Strike at Hilton Hawaiian winds down, guest frustration ramps up

Deborah Tabar
Deborah Tabar
Rhen Camarillo
Rhen Camarillo
Jerry Gibson
Jerry Gibson

By Tim Sakahara - bio | email

WAIKIKI (HawaiiNewsNow) - A housekeeper makes $16.50 an hour.  A parking cashier earns $17.50 an hour.  And a Hilton Hawaiian Hotel guest will pay hundreds of dollars a night.  Right now none are getting exactly what they want.

"U-G-L-Y Hilton's got no alibi they ugly!" chanted Rhen Camarillo on a bullhorn outside Hilton Hawaiian Village.

Striking Hilton workers are trying to get their message to management, but it's the hotel guests that are getting an ear full.

"At 2:30, 3:00 in the morning, they were doing the air horns and the drums and the guy finally got tired and went down and said you're not going to change anybody's mind at 3:00 in the morning. Can you please stop? They laughed at him and they got louder," said Kevin Burns, a visitor from Seattle.

Another guest said picketers are bullies saying they interrupted a church service on Sunday and when she confronted them they told her...

"'You're not respecting our picket line.' And I said, 'Well, this isn't respectful to the Lord,' and she said, 'Well you're just a middle class white snob,'" said Joanne, Visitor from Washington. "It had me in tears this morning. I have just had it with them."

"Frankly there have been a few disappointments. There's been a little bit of unprofessional conduct out there, but it's only been a few," said Jerry Gibson, Area Vice President Hilton Hawaii.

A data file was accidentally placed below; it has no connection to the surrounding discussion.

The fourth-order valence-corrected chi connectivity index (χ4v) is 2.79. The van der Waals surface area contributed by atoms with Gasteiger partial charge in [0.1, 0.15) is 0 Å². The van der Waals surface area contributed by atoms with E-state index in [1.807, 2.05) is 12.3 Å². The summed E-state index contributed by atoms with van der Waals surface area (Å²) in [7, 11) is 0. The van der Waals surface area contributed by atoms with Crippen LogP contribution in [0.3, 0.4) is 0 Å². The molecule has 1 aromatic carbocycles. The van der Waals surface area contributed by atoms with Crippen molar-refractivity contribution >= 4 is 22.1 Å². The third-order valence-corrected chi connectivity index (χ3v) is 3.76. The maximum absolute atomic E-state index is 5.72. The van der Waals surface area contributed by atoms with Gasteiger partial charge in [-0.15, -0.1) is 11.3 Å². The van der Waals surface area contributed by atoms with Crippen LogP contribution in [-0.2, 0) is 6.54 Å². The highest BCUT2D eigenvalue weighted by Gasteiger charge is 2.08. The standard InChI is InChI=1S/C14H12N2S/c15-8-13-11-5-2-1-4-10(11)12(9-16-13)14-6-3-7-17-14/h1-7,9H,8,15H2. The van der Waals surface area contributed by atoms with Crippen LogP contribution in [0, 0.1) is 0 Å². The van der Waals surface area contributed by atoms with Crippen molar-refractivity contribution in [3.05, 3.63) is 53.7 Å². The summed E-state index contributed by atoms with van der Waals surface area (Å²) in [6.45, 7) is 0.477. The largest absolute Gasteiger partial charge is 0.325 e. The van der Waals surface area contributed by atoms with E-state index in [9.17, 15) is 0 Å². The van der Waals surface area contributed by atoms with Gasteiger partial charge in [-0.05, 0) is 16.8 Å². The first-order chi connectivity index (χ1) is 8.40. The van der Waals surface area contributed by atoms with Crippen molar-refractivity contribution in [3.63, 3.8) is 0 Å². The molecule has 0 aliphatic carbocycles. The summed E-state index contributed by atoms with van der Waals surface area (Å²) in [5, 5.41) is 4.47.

"Things like this will arise no matter what kind of strike we're on, no matter who is on strike. Our picketers have been told that we are to respect our guests," said Deborah Tabar, a striker, Hilton Finance Clerk and 37 year employee.

Strikers have been warned by police about noise but haven't been cited.  Police also watch as they slow deliveries and busses by blocking driveways.  Union representatives say one man was arrested after hitting a striker while pushing his way through the picket line with his car.  They also say other guests have argued with striking employees about the noise.

"I told him go complain to Hilton so if you want us to stop go complain to Hilton and tell them to sign the contract and we will stop," said Rhen Camarillo, striker, Parking Cashier and four year employee.

"Say it loud!" said a woman on a bullhorn with a hoarse voice.

This is the fifth and final day of the strike and judging from those hoarse voices and frustrations from guests it seems many could use a good vacation.

"I was telling my wife, the first person that had one of those noise makers and coming after the thing, fire them, because if they did that on any given day during the year, they're going after the guests and if Hilton had someone doing that any other time of year other than a strike they would be fired," said Burns.

The employees say they've been working without a contract since June 30th and after nine negotiations sessions they voted to strike.  Among the things they're asking for are higher wages, better medical and a guarantee their jobs won't be contracted out.

The strike ends at midnight.  Employees are expected to go back to their jobs Tuesday.  The next bargaining session is scheduled for next Monday.

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